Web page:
Under Chapter 102, Erosion and Sediment (E&S) Control, County Conservation Districts and/or DEP must issue a permit for earth disturbance activities greater than 1 acre. If the small MS4 permittee elects to use their participation in the Chapter 102 program as a Qualifying Local Program (QLP) under their MS4 permit requirements, then MCM #5 BMPs 1 -3 are automatically accounted for.
BMP #1 – Enact, implement, and enforce an ordinance or other regulatory mechanism to address post-construction stormwater runoff from new development and redevelopment projects, as well as sanctions and penalties associated with non-compliance.
BMP #2 – Develop and implement measures to encourage and expand the use of Low Impact Development (LID) in new development and redevelopment. Measures should also be included to encourage retrofitting LID into existing development.
BMP #3 – Ensure adequate operation and maintenance (O&M) of all post-construction stormwater management BMPs installed at all development or redevelopment projects. An inventory of all PCSM BMPs shall be developed or updated as development projects are reviewed, approved, and constructed. Pollution can still result from construction sites after construction is finished; PCSM ensures this is minimized. Please check your local ordinances for O&M for BMPs for sites that are less than one acre.
Pollution Prevention / Good Housekeeping is one of the six (6) Minimum Control Measures (MCMs) required under the small MS4 program. The goal of the Pollution Prevention / Good Housekeeping MCM is to help ensure a reduction in the amount and type of pollution that is generated from municipally-owned and maintained facilities (e.g. streets, parking lots, and vehicle maintenance areas) and eventually discharged into local waterways. An additional goal of MCM #6 is to reduce the amount of pollution that is discharged to waterways from environmentally damaging land development, flood management practices, and/or poor maintenance of storm sewer systems.
There are three (3) best management practices (BMPs) required under this MCM.
BMP #1 – Identify and document all facilities and activities that are owned or operated by the permittee and have the potential for generating stormwater runoff to the small regulated MS4. This includes activities conducted by contractors for the permittee.
Activities may include the following:
- Street sweeping
- snow removal / deicing
- Inlet /outlet cleaning
- Lawn / grounds care
- Storm system maintenance, inspection, and repair
- Park and open space maintenance
- Municipal building maintenance
- New construction and land disturbances
- Right of Way maintenance
- Vehicle maintenance, operation, fueling, and washing
- Material transfer operations, including leaf/yard debris pickup and disposal procedures.
Municipal Facilities may include the following:
- Streets, roads, highways, and parking lots
- Maintenance and storage yards
- Waste transfer stations
- Fleet or maintenance shops
- Wastewater treatment plants
- Stormwater conveyances (open and closed)
- Riparian buffers
- Stormwater storage or treatment units (e.g. basins, constructed wetlands, etc.)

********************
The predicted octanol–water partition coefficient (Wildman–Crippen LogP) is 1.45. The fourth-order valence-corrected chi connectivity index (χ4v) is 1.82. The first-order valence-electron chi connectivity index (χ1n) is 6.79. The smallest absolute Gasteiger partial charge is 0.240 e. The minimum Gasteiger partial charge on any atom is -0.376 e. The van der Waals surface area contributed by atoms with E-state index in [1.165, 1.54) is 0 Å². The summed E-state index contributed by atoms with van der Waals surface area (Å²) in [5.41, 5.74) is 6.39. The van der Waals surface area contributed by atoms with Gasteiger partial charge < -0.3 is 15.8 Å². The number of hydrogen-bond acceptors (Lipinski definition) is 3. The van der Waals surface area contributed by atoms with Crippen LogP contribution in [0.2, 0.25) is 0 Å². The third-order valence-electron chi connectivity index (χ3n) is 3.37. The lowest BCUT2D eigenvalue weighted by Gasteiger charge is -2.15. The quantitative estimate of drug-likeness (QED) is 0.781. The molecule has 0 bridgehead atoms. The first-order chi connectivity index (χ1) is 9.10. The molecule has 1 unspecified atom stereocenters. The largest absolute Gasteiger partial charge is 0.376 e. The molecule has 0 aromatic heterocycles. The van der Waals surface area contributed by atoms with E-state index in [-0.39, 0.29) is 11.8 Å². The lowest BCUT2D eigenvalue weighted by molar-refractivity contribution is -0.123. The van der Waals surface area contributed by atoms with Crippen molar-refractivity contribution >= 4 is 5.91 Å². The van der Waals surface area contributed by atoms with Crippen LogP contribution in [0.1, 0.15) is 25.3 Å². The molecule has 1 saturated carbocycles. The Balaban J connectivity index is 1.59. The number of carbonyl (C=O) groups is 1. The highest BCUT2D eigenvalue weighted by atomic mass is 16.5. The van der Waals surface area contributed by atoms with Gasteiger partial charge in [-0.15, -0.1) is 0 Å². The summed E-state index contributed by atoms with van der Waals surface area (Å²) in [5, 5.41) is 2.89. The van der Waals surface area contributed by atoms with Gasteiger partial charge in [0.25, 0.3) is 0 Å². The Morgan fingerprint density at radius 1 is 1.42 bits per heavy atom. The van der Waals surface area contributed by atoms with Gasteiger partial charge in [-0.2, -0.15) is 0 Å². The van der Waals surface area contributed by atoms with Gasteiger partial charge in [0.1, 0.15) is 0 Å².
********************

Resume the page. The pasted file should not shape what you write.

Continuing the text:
BMP #2 – Develop, implement, and maintain a written operation and maintenance (O & M) program for all municipal operations and facilities that could contribute to the discharge of pollutants from the regulated small MS4s, as identified under BMP #1. This program should address municipally owned stormwater collection or conveyance systems, but could include other areas (as identified in BMP #1). The O&M plan should stress pollution prevention and good housekeeping measures, contain site-specific information, and address the following areas:
- Management practices, policies, and procedures to reduce or prevent the discharge of pollutants to your small regulated MS4. Consider eliminating maintenance-area floor drains.
- Maintenance activities, schedules, and inspection procedures to reduce the potential for pollutants to reach your small regulated MS4.
- Controls for reducing or eliminating the discharge of pollutants from streets, roads, highways, municipal parking lots, maintenance and storage yards, waste transfer stations, fleet or maintenance shops with outdoor storage areas, and salt/sand (anti-skid) storage locations and snow disposal areas.
- Procedures for the proper disposal of waste removed from your regulated small MS4s and your municipal operations, including dredge spoil, accumulated sediments, trash, household hazardous waste, used motor oil, and other debris.
BMP #3 – Develop and implement an employee training program that addresses appropriate topics to further the goal of preventing or reducing the discharge of pollutants from municipal operations to your regulated small MS4s. The program may be developed and implemented using any guidance and training materials that are available from federal, state, or local agencies, or other organizations. Any municipal employee or contractor shall receive training; this may include:
- Public works staff
- Building / zoning / code enforcement staff
- Engineering staff (on-site and contracted)
- Administrative staff
- Elected officials
- Police and fire responders
- Contracted Personnel
Training should cover all relevant parts of the permittees overall stormwater management program that could affect municipal operations, such as illicit discharge detection and elimination, construction sites, and ordinance requirements.